Will the financial crisis slash the pay of executives who helped get us into the mess? Probably not, if past trends continue, writes David S. Hilzenrath in the Washington Post. When government in the past has fought to curb bosses’ cash flow, corporate boards have generally found a way to skirt the spirit of the rules—often making executives even more money as a result.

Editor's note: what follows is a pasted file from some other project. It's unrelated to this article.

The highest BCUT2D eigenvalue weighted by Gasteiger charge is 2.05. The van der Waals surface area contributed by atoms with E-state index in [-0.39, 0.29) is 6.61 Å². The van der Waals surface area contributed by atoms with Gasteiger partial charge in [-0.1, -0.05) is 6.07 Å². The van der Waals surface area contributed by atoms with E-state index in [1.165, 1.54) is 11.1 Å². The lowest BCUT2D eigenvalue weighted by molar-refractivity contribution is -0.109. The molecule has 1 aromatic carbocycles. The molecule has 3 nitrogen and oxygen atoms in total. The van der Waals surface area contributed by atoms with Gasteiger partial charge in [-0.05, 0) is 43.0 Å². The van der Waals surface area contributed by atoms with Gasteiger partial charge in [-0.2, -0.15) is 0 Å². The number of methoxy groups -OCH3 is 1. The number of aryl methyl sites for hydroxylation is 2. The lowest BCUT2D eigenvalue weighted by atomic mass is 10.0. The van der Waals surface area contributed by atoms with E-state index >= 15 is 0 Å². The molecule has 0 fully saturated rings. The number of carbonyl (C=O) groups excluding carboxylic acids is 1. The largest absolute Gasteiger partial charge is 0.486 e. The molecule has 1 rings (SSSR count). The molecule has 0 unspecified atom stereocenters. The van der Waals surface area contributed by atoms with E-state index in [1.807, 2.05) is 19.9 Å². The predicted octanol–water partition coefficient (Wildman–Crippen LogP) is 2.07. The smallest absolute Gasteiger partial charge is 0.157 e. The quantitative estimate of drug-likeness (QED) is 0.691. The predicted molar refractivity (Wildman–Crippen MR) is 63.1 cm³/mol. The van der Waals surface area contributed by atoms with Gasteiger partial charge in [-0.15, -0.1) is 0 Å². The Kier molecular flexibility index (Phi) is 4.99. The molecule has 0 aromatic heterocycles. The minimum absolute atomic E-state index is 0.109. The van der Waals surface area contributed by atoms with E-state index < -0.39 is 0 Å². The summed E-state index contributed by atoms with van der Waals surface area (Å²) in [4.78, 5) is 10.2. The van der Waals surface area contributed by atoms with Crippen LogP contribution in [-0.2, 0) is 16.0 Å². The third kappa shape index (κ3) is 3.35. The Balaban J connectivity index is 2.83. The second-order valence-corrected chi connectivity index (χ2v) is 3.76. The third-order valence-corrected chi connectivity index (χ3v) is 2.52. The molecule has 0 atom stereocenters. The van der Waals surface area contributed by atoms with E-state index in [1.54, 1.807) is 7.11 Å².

The crisis has prompted new rules, such as a bailout caveat that aims to cut incentives that encourage risky executive moves. But past “uproars over executive compensation at most create short-run changes in pay,” notes an expert. Then, usually, “the government enacts some knee-jerk reactions that at the end of the day end up increasing executive pay” through boardroom manipulation.